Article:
UAW President Bob King thinks politicians ruined his election. (Reuters/Christopher Aluka Berry)

After employees at a Volkswagen plant in Chattanooga, Tenn. narrowly voted against joining the United Auto Workers a couple weeks ago, union officials vowed the fight wasn't over: Outside groups had muddled the results with "threats and intimidation," they said, and the election shouldn't stand. On Friday, they lodged a formal objection with the National Labor Relations Board, asking it to hold the whole thing over again.

It's one of the most important union battles of this young century, given how much the UAW has staked on organizing Volkswagen for its strategy to take back the South, which has lured dozens of foreign automakers over the years by promising freedom from pesky labor unions. And it's one the UAW should have won: In an extremely rare circumstance, Volkswagen actually supported organization as a means to create the kind of collaborative management structure that exists in the rest of its factories. It even jointly filed the objection with the UAW.

So do Volkswagen and the union have a chance? Well, maybe -- but it's going to be a pretty high bar to clear, because politicians typically have wide latitude to say what they want about whether or not a company should go union.

The case isn't clear cut, since there's nothing on the books that matches the circumstances in Chattanooga. Although companies sometimes sign agreements promising to stay neutral, an employer that's actually supporting the union is almost unheard of.

However, the Board has seen the reverse situation, in which politicians endorsed a union. In 2011, for example, the Communications Workers of America won an election at Affiliated Computer Services, which New York State had retained to set up its EZPass system for road tolls. The company objected, saying that a U.S. congressman and a New York State senator had influenced the election by making statements in favor of the union -- and also by pointing out that they sat on committees that oversaw the company's business.

The Board disagreed, ruling that “public officials, even public officials involved in the regulation of the employer’s industry, like other third parties, are not required to remain neutral and may properly seek to persuade employees.”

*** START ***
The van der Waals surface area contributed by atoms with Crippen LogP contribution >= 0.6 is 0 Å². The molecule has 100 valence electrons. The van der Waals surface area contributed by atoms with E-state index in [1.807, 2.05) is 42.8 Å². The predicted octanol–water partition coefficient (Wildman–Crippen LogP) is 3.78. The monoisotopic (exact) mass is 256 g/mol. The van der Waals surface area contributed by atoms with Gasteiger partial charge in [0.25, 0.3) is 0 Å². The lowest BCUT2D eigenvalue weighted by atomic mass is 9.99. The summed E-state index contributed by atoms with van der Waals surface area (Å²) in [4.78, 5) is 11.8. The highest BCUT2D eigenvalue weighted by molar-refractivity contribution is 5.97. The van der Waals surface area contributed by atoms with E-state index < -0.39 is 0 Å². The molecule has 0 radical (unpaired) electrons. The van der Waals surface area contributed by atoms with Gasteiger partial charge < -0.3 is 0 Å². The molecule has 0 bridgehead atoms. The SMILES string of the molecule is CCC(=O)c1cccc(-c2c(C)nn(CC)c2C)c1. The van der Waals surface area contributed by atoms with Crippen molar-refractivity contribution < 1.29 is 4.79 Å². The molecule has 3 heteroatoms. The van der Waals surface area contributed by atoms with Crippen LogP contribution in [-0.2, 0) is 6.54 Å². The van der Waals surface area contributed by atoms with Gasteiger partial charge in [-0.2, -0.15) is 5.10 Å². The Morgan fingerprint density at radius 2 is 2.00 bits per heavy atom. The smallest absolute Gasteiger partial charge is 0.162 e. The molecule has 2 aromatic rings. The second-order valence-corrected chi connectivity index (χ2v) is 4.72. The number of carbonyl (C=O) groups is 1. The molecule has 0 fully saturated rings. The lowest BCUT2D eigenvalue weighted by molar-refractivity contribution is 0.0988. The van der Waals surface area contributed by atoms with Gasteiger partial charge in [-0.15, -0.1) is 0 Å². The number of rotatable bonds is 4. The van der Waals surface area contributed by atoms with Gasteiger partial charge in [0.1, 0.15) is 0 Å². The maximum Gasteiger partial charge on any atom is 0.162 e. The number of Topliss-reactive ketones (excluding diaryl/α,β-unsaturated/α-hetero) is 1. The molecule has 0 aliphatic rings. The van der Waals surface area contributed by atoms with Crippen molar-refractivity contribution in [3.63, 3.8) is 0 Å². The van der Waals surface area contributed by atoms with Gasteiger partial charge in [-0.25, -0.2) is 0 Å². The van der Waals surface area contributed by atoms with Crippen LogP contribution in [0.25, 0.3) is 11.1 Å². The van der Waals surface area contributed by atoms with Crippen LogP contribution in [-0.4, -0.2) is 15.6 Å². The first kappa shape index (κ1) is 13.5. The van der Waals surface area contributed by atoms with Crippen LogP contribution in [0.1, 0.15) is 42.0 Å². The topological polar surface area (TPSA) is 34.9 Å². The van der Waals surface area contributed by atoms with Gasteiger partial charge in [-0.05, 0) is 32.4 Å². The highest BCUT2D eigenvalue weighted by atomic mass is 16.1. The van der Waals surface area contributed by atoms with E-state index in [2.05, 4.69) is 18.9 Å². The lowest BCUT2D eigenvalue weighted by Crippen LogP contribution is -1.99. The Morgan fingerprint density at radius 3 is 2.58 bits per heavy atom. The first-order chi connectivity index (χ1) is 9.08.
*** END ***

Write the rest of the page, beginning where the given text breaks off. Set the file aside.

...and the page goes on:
Normally, says management-side labor attorney Charles Cohen -- a former NLRB member himself -- the Board needs to see that the third party was somehow in cahoots with the company in order to call for a do-over, which is impossible in this situation since the company and the third parties were on different sides.

"Before the NLRB were to find that politicians or groups interfered with the conditions of the election, it would typically have to establish that the politicians or groups were acting as agents of the employer," Cohen says. "Without establishing that an agency relationship existed--which would require evidence--it is highly unlikely that an election would be overturned and rerun.

The UAW, though, is aiming to prove something different: Not simply that politicians made statements about the union drive either way, but that they actively threatened to cause trouble for the company if its employees went union, and had the authority to back it up. That's the substance of the Tennessee GOP's prediction that tax incentives for further expansion at Volkswagen would be jeopardized if the UAW successfully organized it. In addition, the UAW claims, Sen. Bob Corker's (R) "assurance" that Volkswagen would make its new line of SUVs in Chattanooga if the union were rejected created a situation in which voting for the union put future growth at the plant -- and, to a certain degree, a worker's job security -- at risk.

"What makes this case difficult is, the Board doesn't have any jurisdiction over politicians, or anybody outside the plant. So the Board can't order them to not say these things," says Fred Feinstein, who served as the NLRB's general counsel from 1994 to 1999 and now advises unions. "All the Board is focused on is that this is a fair election, and what the UAW is saying here is that it's not that kind of case. What you're looking at here is a question of threats."

There's some precedent for that, too -- in 2000, the Board ruled that politicians in the Northern Mariana Islands had sullied an election by targeting non-residents who voted to join a hotel union. The D.C. Circuit reversed its decision for lack of evidence, but didn't touch the principle that lawmakers had the power to create an untenable environment of fear.

That's why the evidence part will be key here. In order to prove that the threats actually moved the dial, the UAW will likely have to find workers who'll say they felt threatened enough to vote against the union on those grounds. That might prove difficult, considering the whole thing was supposed to be a secret ballot. Also, In These Times reports that workers voted against the union for lots of reasons, including its establishment of a two-tiered wage system for new hires.

Even if the union does get a new election, the question remains: Is it possible to undo the damage anyway? The state's Republican politicians have not retracted statements about how tax incentives might be hard to secure if Volkswagen goes union. Corker, after the objection was filed, only doubled down on his insistence that a new line of SUVs depended on whether the union was successful. With the conditions having been set, the union's going to have to make some great new arguments to get a different result.